Ryan of the Braves tried to come son, and the Cardinals won the
into the batters' circle wearing a playoff.
F unday, while the Indians have
layed several games and climbed
t> within one game of the current-
y third place Detroit team.
BOB KENNEDY, third baseman,
Major League Standings
NATIONAL LEAGUE AMERICAN LEAGUE
WV L Pct. G.B. W L Pct. G.B.
Brooklyn.....96 56 .632 .... Boston .......95 56 .629
St. Louis .....95 56 .629 . . - New York . . . .95 56 .629
Philadelphia . .80 72 .526 16 Detroit .......87 64 .576 8
Boston .......73 79 .480 23 Cleveland ....86 65 .570 9
New York .. . .73 79 .480 23 Philadelphia . .79 72 .523 16
Pittsburgh . . .69 82 .457 26 Chicago ......62 89 .411 33
Cincinnati . . .61 90 .404 34} St. Louis .....51 100 .338 44
Chicago ........59 92 .391 36?! Washington ...49 102 .325 46
No Fuss - No Bother - No Worry
NO PARKING TROUBLES
Read and Use DailyClassified Ads
For Fast, Convenient Drive-in Service,
Always Stop at the
nd Larry Doby, right fielder,
blasted home runs for the In-
dians yesterday as they beat the
Chicago White Sox by an 8-3 score.
Behind 3-0 at the end of the
third inning, and still trailing
at the end of the fifth, the
Cleveland team was forced to
rally to defeat the Windy City
Hal Newhouser will oppose his
old rival, Bob Feller, in today's
Detroit-Cleveland opening contest.
at 2 p.m. Call Jack Young for res-
Thurs., Oct. 13-Regular meet-
ing of club; everyone welcome;
7:15 p.m., Lane Hall; slides will be
Annual Fall Reepeition for For-
sign Students and their American
Friends, Sat., Oct. 1, 7:30 p.m.,
Rackham Amphitheatre and As-
(Continued from Page 4)
Winchell House, dance, West
La p'tite causette will meet for
the first time this semester on
Mon., Oct. 3, 3:30 p.m., Grill Room,
League, and henceforth every
Monday and Thursday at the same
This group is organized for the
benefit of all students interested
in speaking French informally.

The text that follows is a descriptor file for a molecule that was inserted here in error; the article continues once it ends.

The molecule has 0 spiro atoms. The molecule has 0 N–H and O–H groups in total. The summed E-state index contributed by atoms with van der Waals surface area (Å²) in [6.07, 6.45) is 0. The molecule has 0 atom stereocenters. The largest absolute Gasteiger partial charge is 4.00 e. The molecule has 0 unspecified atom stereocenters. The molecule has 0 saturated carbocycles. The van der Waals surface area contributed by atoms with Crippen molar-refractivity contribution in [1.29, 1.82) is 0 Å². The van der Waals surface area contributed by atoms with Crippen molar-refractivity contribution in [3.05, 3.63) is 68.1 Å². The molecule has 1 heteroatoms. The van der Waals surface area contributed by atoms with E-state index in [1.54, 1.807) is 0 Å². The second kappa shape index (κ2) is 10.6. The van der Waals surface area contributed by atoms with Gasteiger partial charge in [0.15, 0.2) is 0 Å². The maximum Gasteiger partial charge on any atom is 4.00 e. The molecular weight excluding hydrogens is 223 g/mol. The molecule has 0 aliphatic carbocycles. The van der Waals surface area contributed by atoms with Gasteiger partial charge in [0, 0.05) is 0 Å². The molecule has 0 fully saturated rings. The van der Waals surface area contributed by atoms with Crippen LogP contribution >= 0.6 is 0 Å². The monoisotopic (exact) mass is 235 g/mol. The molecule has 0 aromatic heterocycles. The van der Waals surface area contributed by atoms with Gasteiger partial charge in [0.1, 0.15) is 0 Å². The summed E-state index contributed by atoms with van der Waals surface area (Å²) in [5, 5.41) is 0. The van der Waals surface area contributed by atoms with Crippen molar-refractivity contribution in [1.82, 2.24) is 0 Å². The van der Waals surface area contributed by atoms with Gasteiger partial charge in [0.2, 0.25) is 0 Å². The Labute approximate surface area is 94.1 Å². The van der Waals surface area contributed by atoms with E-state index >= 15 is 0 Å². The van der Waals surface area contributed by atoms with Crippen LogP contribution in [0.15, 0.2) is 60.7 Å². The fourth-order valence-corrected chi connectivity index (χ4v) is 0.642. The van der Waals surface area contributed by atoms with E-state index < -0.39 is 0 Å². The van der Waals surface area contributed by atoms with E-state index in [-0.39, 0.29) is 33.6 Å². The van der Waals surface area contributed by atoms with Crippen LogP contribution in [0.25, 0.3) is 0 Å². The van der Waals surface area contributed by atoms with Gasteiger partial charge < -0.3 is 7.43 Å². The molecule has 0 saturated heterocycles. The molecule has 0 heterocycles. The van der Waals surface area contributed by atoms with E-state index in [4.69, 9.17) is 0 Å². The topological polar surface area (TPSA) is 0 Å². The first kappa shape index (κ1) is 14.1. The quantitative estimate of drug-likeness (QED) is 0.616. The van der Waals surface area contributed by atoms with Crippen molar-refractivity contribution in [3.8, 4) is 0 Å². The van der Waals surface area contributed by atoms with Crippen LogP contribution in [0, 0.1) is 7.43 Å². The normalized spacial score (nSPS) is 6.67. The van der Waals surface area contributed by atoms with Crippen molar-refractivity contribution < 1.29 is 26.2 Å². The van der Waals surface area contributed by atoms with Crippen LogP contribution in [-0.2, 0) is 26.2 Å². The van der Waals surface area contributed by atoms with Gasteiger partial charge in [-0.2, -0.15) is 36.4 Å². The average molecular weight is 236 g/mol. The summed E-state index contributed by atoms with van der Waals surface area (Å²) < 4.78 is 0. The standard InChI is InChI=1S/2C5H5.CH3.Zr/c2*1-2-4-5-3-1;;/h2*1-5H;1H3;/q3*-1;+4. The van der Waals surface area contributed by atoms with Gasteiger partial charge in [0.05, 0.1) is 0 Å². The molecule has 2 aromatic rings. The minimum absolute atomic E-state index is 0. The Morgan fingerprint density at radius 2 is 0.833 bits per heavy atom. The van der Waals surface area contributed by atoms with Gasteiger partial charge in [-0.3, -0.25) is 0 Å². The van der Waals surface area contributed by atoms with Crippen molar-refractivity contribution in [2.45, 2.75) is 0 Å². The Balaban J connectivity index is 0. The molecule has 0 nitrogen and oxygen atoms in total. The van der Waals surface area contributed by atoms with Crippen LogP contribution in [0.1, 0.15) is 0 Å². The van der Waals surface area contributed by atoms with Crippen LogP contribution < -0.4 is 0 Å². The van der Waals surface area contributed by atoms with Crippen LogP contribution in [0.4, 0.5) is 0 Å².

Armenian Student's Association
will meet on Mon., Oct. 3, 7:30
p.m., Rm. 3 M, Union. Election of
officers. New members welcome.
Hillel Foundation: Open house
for Graduate Students, Sat., Oct.
1,, 8 p.m.
Club Europa: General meeting,
Mon., Oct. 3, 8 p.m., International
Center. All new students from
Saturday Luncheon Discussion:
Lane Hall, 12:15 p.m. Reservations
may be made at Lane Hall before
Saturday at 10 a.m. Phone 3-1511,
U. of M. Hostel Club:
The following is a list of activi-
ties for the club for the following
two weeks. All members and any-
one else who would like to attend
Sat., Oct. 1-Square Dance at
Jones School; 8-11 p.m.
Sun., Oct. 2-Hike; somewhere
out Geddes Avenue; meet at Lane
Hall, 2 p.m.
Mon., Oct. 3-Organizational
meeting of the club; anyone in-
terested in planning future activi-
ties is welcome; 7:15 p.m., Lane
Fri., Oct. 7-Wiener roast at the
island; meet at Lane Hall at 5:15
p.m. Call Mary Edwards for res-
ervations (2-2823). *
Sat., Oct. 8-Square Dance at
Jones School; 8-11 p.m.
Sun., Oct. 9-Hike to Pittsfield
Village for supper; meet at League
721 East Huron
Students and professors alike will enjoy flying with us.
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G. I. Flight Training, Still Available
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% and 1 Barrels of all popular brands
with equipment furnished.
SUPERB RECORDINGS MADE AVAILABLE BY 1
will open the
Tuesday, Oct. 4, 8:30 P.M.
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WHRV IS ANN ARBOR'S ONLY FULL TIME RADIO STATION
for your listening pleasure...
e P 1
, , ..
Rubinstein, Oct. 23; Vienna Choir Boys, Oct. 15; Boston
Symphony, Oct. 23; Cleveland Orchestra, Nov. 6; Italo
Tajo, Nov. 16; Rise Stevens, Dec. 5; Cincinnati Sym-
phony, Jan. 17; Myra Hess, Feb. 17; Pittsburgh Sym-
phony, Feb. 23; Zino Francescatti, Mar. 20.
invites you to listen to
STEVE FILIPIAK ........'39
MATINEE AT SUNUP
Monday thru Saturday 7-9 A.M.
Sunday Afternoon 1-2:30 P.M.
'Cockaigne Overture--Wand Of Youth (Elgar) LLF43
Lon. Phil.-Van Beinum 5.95
*Romeo and Juliet-Excerpts (Berlioz) LLP3
Paris Cons.-Munch - 5.95
Four Mailander Quartets (Mozart) DGS5
Dessauer Quartet 11.52
Traum Durch Die Darnmerung (R. Strauss) DG68131
H. Schlusnus, Baritone 2.62
:.Three Bear Suite (E. Coates) LPS27
s ,, ,yK,
t/ ' Z trc Tk". %.
New Symphony - Coates.
Symphony in D (Cherubini) DGS9
Leipzig Orchestra - Schmitz 11.57
will open the
'Trial By Jury (Gilbert-Sullivan) LLP70
D'Oyly Carte Opera_
TOP LOCAL PE SONALTIES
Suite Pastorale (Chabrier) LA90
Lon. Phil. - Martinon.
Sunday, October 9,
"EYE OPENERS" ... Bob Brown daily 6-7 A.M.
"CLUB 1600"... George Malacos... M., W., Sat. 10-10:30 P.M.
"PAJAMA PARTY" ... Sleepyhead Ted.. ..Midnight to 2 A.M.
"PAUL TOMPKINS AT THE ORGAN"
Tuesday through Saturday 11:30 to 12 midnite
"Symphony No. 5 in C minor (Beethoven) LLP7
Paris Cons,-SchurichtL 5.95
- LONG-PLAYING RECORDS
Amply Listening Facilities in Separated Classical and
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"Music on Records Is A Pleasure